Provides You More Information

Remote depositions give you even more information than in-person depositions. Many of the common software used for remote depositions have live transcriptions. This allows you to analyze what was said in real-time while also being able to run linguistics and lexicon analytics on the transcript to get an idea of how the deponent is acting and thinking. Once the remote deposition is complete, you get a variety of different video point-of-view options. Some examples are the presenter’s view, which will show only the individual who is talking. This means that when you ask a question it will show your face and when the deponent answers it will show theirs. You can also do a grid view that shows both you and the deponent at the same time, which can be very beneficial in the trial. The split-screen grid view can help jurors put a voice to a face rather than going back and forth between who is talking in the presenter’s view. This can help the jurors see what was really happening during the call and show the non-verbal reactions of both the attorney and deponent during the deposition.

Areas of Improvement for Remote Depositions

Though remote depositions are a robust tool for attorneys, especially in the current health crisis, they do have their limitations and can always be improved.

Different Environment

Much like virtual trials or voir dire, there is a major change in the environment in which these activities are conducted. In remote trials, there is no longer a courtroom filled with attorneys, a judge, and a plaintiff, but instead an empty white room or even their own home office. Remote depositions are no different; the environment has changed. The attorney is not present in-person, potentially removing some of the seriousness of the deposition. It is more difficult to emphasize points and promote the seriousness of the matter. However, this problem can be solved by changing techniques. A different environment does not have to be bad, but it may take some time to find new techniques to get the same results as face-to-face depositions.

Lack of Experience

Attorneys have been trained to do in-person depositions. They have years and even decades of experience doing hundreds of depositions that way. But now, things have changed. Their old tactics may not work in this new context. They may need to alter the way they speak or introduce exhibits. But, these remote depositions can be customized just like in-person depositions. You can choose to stand in front of a whiteboard for your video conference or have a separate camera pointed on a piece of paper you are writing on. There are many different techniques used by attorneys more experienced in these types of depositions that can help attorneys new to remote depositions be more efficient, comfortable, and confident in this new norm.

Ethical Issues

One major problem with remote depositions is the problem of the deponents being coached by counsel. There have even been cases where the deponent’s attorneys will provide them with a script to read that will appear quite obvious in the video recording. Attorneys who are more comfortable and experienced with remote depositions have found clever ways to fix these problems. They have asked the deponents and their counsel to shut off all electronic devices and put them somewhere in view of the screen. Some attorneys have asked deponents to do a full 360-degree rotation of their camera to let the attorney know exactly how their room is set up and who is in the room. There are many other tactics that can be used to ensure this is not going to be a problem in your remote depositions.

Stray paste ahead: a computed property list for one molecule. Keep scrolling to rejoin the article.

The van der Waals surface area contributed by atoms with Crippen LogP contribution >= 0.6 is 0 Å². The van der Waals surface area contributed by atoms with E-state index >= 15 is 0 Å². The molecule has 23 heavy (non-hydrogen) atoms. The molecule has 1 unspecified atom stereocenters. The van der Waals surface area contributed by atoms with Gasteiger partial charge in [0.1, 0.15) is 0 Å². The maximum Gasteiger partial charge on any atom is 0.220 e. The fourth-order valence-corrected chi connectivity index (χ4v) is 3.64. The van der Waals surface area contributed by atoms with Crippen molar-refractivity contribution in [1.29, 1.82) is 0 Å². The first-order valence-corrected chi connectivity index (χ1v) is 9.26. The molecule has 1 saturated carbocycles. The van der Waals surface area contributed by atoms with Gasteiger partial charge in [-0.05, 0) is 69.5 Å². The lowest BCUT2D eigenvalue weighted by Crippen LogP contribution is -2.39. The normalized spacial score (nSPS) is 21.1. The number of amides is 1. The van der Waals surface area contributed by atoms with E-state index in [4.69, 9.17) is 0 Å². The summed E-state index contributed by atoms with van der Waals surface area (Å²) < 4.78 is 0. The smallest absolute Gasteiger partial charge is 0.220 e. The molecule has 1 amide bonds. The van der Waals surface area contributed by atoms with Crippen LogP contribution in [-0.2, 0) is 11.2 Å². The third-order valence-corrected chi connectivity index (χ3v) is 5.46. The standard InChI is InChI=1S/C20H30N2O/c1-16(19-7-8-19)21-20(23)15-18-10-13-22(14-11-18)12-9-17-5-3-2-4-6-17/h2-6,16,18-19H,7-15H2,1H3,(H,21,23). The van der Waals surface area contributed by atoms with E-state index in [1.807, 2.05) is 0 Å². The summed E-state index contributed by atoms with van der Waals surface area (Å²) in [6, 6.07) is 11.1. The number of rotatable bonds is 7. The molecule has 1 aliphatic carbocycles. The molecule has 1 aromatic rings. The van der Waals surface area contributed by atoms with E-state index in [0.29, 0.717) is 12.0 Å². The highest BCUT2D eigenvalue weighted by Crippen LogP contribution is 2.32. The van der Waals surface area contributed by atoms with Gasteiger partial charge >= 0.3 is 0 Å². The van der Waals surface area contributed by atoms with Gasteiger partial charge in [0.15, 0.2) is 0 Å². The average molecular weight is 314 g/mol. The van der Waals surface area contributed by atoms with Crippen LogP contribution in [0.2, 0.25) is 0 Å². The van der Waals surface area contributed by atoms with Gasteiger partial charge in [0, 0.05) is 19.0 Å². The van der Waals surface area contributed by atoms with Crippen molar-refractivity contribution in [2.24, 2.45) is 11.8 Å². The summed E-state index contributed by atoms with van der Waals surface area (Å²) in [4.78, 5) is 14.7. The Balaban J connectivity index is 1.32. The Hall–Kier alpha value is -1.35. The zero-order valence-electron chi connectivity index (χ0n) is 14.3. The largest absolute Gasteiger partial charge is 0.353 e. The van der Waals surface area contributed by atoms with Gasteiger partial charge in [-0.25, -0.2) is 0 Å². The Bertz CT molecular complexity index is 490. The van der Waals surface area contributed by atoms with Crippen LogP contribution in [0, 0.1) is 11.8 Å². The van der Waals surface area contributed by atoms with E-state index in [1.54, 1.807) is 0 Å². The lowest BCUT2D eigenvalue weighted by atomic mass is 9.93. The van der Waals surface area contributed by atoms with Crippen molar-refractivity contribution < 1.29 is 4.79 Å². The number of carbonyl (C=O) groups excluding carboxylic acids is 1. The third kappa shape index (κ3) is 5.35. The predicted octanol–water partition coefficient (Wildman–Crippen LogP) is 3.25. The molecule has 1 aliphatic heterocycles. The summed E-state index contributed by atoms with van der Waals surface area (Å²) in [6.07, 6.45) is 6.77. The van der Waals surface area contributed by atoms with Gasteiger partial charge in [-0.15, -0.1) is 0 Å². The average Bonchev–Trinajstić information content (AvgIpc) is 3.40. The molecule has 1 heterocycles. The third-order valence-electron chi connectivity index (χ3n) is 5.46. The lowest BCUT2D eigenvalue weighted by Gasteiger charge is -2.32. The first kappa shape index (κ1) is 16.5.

Technical Issues

Like all uses of technology in the workplace, there is a chance for technical problems. The camera of the deponent may stop working. The audio may cut out or become muffled. There may be an internet delay on either end. The list is endless. It is important to make sure you have someone who is familiar with the technology and solutions to all these problems. Luckily these can usually be easily fixed and rescheduling a remote deposition is far easier than an in-person deposition.

The Future of Depositions

Though remote depositions are going to become commonplace in law, they may not be the only option. There is a chance that in-person depositions may come back in many jurisdictions. However, it is important to remember that this pandemic may be only one of many that can occur in the future, or it may last much longer than expected. All firms and attorneys need to be prepared for crises like this by conducting at least a portion of their depositions remotely to make sure that if something like this pandemic were to occur again, they will be prepared.

Jury Analyst’s Approach

In conjunction with court reporters, we can provide your team with valuable insights into the deponents and the results of your depositions. We can run facial analytics on the deposition video to give you an idea of the deponent’s immediate reaction to each of the exhibits you introduce and questions you ask. We can also conduct linguistic analytics on the real-time transcripts provided by court reporting companies that can give you valuable insights into the emotions and authenticity portrayed by the deponent during the deposition as well as the personality traits they presented throughout the deposition. We can also provide technical support for the video conferencing software and the results of the remote depositions. Additionally, we can conduct focus groups testing which point-of-view is best for your case, which exhibits and questions should be highlighted, and how a jury would perceive your remote deposition in the trial. Our services can be tailored to each unique case. We are always here to help!